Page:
LIKE so many Californians, the man who would become synonymous with the campaign to save our fluttering wildflowers wasn't born here. Rather, Theodore Payne was born in Northamptonshire, a no-nonsense belt of middle England. Orphaned in childhood, he emigrated from Britain as a young nurseryman in 1893. By his death in 1963 at the age of 91, he was not just a paid-up Californian, but also one of that distinctly independent subset: a Southern Californian.
HOME & GARDEN
March 30, 2006 | Emily Green, Times Staff Writer
FOR most of the 46 years that the Theodore Payne Foundation has worked to educate Angelenos about the splendor of native flora, the group has been largely dismissed as weed huggers. Payne was an obscure English seedsman who championed wildflowers. The California dream was supposed to be about roses in January, not sagebrush. Yet three years ago, the foundation finally discovered its secret weapon: beauty. It would let the plants do the talking. It would stage a garden tour.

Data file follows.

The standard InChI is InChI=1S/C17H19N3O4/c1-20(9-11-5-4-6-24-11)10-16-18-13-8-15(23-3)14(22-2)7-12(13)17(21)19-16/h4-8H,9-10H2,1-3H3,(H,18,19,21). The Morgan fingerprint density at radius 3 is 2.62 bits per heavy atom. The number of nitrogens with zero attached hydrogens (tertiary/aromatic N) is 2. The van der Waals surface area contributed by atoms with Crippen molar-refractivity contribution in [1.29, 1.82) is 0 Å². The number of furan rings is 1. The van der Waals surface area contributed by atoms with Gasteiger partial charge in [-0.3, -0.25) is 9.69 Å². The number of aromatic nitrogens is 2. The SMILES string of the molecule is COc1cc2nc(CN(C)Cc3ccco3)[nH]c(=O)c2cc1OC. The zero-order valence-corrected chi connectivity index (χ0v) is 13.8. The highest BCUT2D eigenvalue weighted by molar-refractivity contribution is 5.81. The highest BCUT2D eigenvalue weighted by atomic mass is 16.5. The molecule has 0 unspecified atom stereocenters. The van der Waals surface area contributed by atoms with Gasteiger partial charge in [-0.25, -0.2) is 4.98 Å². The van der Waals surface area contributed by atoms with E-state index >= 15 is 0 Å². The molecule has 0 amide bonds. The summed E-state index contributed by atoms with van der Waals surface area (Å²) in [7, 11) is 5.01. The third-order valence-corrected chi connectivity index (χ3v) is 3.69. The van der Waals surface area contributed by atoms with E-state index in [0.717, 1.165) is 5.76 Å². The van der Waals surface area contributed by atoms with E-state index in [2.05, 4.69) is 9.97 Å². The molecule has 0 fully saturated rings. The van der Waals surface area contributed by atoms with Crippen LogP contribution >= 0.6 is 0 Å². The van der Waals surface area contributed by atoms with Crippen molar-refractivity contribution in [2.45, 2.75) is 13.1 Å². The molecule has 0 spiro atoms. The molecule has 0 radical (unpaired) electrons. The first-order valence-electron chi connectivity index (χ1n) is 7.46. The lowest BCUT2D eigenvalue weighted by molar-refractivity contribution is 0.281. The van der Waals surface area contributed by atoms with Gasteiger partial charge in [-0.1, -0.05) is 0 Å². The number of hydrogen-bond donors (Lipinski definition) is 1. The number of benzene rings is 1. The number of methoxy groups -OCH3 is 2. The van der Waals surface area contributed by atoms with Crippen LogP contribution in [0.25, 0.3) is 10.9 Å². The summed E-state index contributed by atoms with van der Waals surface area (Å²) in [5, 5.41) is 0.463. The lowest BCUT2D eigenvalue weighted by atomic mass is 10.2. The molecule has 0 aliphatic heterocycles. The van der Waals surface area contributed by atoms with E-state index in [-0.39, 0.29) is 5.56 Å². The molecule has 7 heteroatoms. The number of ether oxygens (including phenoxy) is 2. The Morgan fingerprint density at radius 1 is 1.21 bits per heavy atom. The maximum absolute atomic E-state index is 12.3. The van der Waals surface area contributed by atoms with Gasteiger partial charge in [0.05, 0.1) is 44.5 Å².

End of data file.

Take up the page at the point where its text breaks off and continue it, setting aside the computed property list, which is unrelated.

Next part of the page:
HOME & GARDEN
December 16, 2004 | Lili Singer
Few men have done more for the California landscape than a Brit named Theodore Payne. He arrived here as a young man in 1893, fell hard for his new homeland and devoted his life to the preservation and distribution of its plants and flowers. In the early 1960s, he penned his memories, which are gathered in this charming collection, printed for the Theodore Payne Foundation in Sun Valley. "Life on the Modjeska Ranch in the Gay Nineties," recounts his first U.S.
CALIFORNIA | LOCAL
August 27, 2002 | PATRICIA WARD BIEDERMAN, TIMES STAFF WRITER
Time is running out for the Theodore Payne Foundation. For almost 30 years, the nonprofit organization has sold wildflowers and other native plants out of a modest wooden building in Sun Valley. But the zoning variance that allows it to operate its current office expires Sept. 14. Unless a new variance is approved by the city of Los Angeles, the foundation will have to find another home from which to preach the virtues of native plants.